The main thing to remember is that if the probability question includes the word “AND”, you multiple the probabilities. If the question includes the word “OR”, you add the probabilities.

I’d like to thank my cousin in Texas (who runs http://www.slotmachinemakers.com/) for that 2nd example regarding slot machines. I came up with the other examples myself.

Of course, this is just a beginner’s introduction to how probability works. You can find additional information about calculating probabilities on these pages:

  • A Basic Probability Textbook Online – This one’s a little bit dry, but it’s detailed and accurate.
  • A Beginner’s Primer on Probability from GnomeStew.com (See also Part 2 of that post.) By the way, if you’re into RPGs, Gnome Stew is one of the coolest blogs out there.
  • Probability for Kids – I’ve found that with math-related topics in general, stuff that’s aimed at a younger audience is often more easily understood, especially by adults who have a little bit of math phobia.
  • MathProblems.info – The author of this site specializes in probability, and he runs another site about casino gambling, too. The math problems on this particular site aren’t all probability-related, but it’s still a great resource.

Lost Cities Card Game Review

Lost Cities, from Rio Grande Games, is a  card game released in the year 2000, aimed at fans of two-player gaming. It’s a simple but addictive title from designer Reiner Knizia.

Reading other reviews online, I’ve found a lot of whining about the price of Lost Cities – at release, it cost $30, though I’ve been able to find used versions online and in comic shops for far less. One look at the deck and the other aspects of the game and you’ll understand the higher cost. The entire set is designed to look high-end, with beautiful illustrations and plenty of details.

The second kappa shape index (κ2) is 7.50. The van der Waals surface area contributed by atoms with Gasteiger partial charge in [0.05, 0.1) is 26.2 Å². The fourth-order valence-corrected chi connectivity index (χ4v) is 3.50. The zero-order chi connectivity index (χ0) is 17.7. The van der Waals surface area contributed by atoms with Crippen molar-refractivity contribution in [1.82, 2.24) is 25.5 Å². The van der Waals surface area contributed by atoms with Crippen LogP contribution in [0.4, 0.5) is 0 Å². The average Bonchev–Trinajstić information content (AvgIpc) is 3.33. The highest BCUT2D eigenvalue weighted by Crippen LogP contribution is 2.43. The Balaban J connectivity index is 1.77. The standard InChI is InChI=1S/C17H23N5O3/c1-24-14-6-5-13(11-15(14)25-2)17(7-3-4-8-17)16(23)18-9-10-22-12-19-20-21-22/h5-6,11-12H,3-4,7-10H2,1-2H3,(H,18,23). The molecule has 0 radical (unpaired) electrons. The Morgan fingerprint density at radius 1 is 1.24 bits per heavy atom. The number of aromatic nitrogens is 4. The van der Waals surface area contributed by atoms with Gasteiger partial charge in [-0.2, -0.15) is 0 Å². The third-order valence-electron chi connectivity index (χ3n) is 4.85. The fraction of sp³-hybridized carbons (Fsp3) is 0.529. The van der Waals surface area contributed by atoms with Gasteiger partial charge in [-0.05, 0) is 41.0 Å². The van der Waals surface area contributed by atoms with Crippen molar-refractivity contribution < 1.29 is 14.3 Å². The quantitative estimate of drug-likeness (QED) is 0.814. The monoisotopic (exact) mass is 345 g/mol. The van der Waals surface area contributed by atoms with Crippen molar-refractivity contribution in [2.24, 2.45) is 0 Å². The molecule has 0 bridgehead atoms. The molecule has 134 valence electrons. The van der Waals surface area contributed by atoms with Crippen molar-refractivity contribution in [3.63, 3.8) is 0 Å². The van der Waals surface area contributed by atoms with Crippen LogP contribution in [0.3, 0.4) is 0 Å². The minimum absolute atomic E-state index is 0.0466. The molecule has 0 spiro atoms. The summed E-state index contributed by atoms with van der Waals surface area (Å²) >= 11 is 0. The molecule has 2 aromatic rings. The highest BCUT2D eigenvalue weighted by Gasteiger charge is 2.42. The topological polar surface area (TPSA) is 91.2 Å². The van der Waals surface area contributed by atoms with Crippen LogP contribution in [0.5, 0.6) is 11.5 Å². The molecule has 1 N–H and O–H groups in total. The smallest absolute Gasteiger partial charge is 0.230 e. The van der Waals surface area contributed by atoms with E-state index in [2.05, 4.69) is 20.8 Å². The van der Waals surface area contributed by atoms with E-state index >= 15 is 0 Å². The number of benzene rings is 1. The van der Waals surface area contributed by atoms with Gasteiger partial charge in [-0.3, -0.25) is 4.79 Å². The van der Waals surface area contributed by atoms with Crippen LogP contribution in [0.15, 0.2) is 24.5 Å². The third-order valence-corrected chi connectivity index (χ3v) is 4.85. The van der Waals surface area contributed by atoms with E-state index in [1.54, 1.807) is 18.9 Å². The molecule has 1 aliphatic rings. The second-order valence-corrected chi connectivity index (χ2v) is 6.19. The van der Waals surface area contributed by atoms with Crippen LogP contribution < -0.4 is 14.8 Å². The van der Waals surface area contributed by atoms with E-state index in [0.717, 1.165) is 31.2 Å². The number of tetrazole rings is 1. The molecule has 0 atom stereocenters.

The Deck

One weird thing you’ll need to get used to is the larger size of the deck – which is itself split up into five color-coded groups, known as “expeditions.” Each expedition is further broken up into nine numbered stages and requires three investors.

It’s nice that all of the expeditions are fully illustrated, with each of the nine stages in full color. The cards themselves describe the player’s journey to one of the mysterious cities the game is named for. In a game with rules that are otherwise mathematical and abstract, great attention was paid to creating a unique and engaging deck.

The Game Board

The board itself is simple – there are discard spots for each of the five expeditions, and not much else. The board is meant to sit between the two players.